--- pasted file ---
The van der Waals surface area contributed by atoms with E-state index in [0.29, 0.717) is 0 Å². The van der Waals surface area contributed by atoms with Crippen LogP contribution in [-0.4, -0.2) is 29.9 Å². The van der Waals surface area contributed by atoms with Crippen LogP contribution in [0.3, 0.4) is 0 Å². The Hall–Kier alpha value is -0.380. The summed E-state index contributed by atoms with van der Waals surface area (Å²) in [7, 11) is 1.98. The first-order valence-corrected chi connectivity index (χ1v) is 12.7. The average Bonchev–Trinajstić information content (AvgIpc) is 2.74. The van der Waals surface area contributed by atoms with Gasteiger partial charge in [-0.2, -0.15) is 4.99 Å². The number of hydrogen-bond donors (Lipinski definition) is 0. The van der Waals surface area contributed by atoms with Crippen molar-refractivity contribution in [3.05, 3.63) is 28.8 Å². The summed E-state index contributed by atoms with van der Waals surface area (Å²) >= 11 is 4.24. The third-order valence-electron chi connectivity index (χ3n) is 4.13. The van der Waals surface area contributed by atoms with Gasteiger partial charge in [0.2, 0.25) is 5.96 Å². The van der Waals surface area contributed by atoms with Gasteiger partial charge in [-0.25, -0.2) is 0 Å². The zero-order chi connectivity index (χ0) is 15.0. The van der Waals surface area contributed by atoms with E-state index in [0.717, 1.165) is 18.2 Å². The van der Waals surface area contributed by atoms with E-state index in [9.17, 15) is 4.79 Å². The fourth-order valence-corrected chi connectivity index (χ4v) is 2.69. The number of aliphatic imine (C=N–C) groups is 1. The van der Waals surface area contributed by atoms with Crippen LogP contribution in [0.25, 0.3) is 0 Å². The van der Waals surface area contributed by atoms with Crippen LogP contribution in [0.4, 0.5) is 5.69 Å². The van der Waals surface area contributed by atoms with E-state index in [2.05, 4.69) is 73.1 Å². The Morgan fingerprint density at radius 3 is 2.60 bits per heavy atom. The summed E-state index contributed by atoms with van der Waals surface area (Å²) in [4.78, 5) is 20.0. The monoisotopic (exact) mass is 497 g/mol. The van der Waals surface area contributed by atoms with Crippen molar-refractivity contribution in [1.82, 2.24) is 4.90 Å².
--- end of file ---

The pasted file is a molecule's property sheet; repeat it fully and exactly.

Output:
The van der Waals surface area contributed by atoms with E-state index in [0.29, 0.717) is 0 Å². The van der Waals surface area contributed by atoms with Crippen LogP contribution in [-0.4, -0.2) is 29.9 Å². The van der Waals surface area contributed by atoms with Crippen LogP contribution in [0.3, 0.4) is 0 Å². The Hall–Kier alpha value is -0.380. The summed E-state index contributed by atoms with van der Waals surface area (Å²) in [7, 11) is 1.98. The first-order valence-corrected chi connectivity index (χ1v) is 12.7. The average Bonchev–Trinajstić information content (AvgIpc) is 2.74. The van der Waals surface area contributed by atoms with Gasteiger partial charge in [-0.2, -0.15) is 4.99 Å². The number of hydrogen-bond donors (Lipinski definition) is 0. The van der Waals surface area contributed by atoms with Crippen molar-refractivity contribution in [3.05, 3.63) is 28.8 Å². The summed E-state index contributed by atoms with van der Waals surface area (Å²) >= 11 is 4.24. The third-order valence-electron chi connectivity index (χ3n) is 4.13. The van der Waals surface area contributed by atoms with Gasteiger partial charge in [0.2, 0.25) is 5.96 Å². The van der Waals surface area contributed by atoms with Gasteiger partial charge in [-0.25, -0.2) is 0 Å². The zero-order chi connectivity index (χ0) is 15.0. The van der Waals surface area contributed by atoms with E-state index in [0.717, 1.165) is 18.2 Å². The van der Waals surface area contributed by atoms with E-state index in [9.17, 15) is 4.79 Å². The fourth-order valence-corrected chi connectivity index (χ4v) is 2.69. The number of aliphatic imine (C=N–C) groups is 1. The van der Waals surface area contributed by atoms with Crippen LogP contribution in [0.25, 0.3) is 0 Å². The van der Waals surface area contributed by atoms with Crippen LogP contribution in [0.4, 0.5) is 5.69 Å². The van der Waals surface area contributed by atoms with E-state index in [2.05, 4.69) is 73.1 Å². The Morgan fingerprint density at radius 3 is 2.60 bits per heavy atom. The summed E-state index contributed by atoms with van der Waals surface area (Å²) in [4.78, 5) is 20.0. The monoisotopic (exact) mass is 497 g/mol. The van der Waals surface area contributed by atoms with Crippen molar-refractivity contribution in [1.82, 2.24) is 4.90 Å².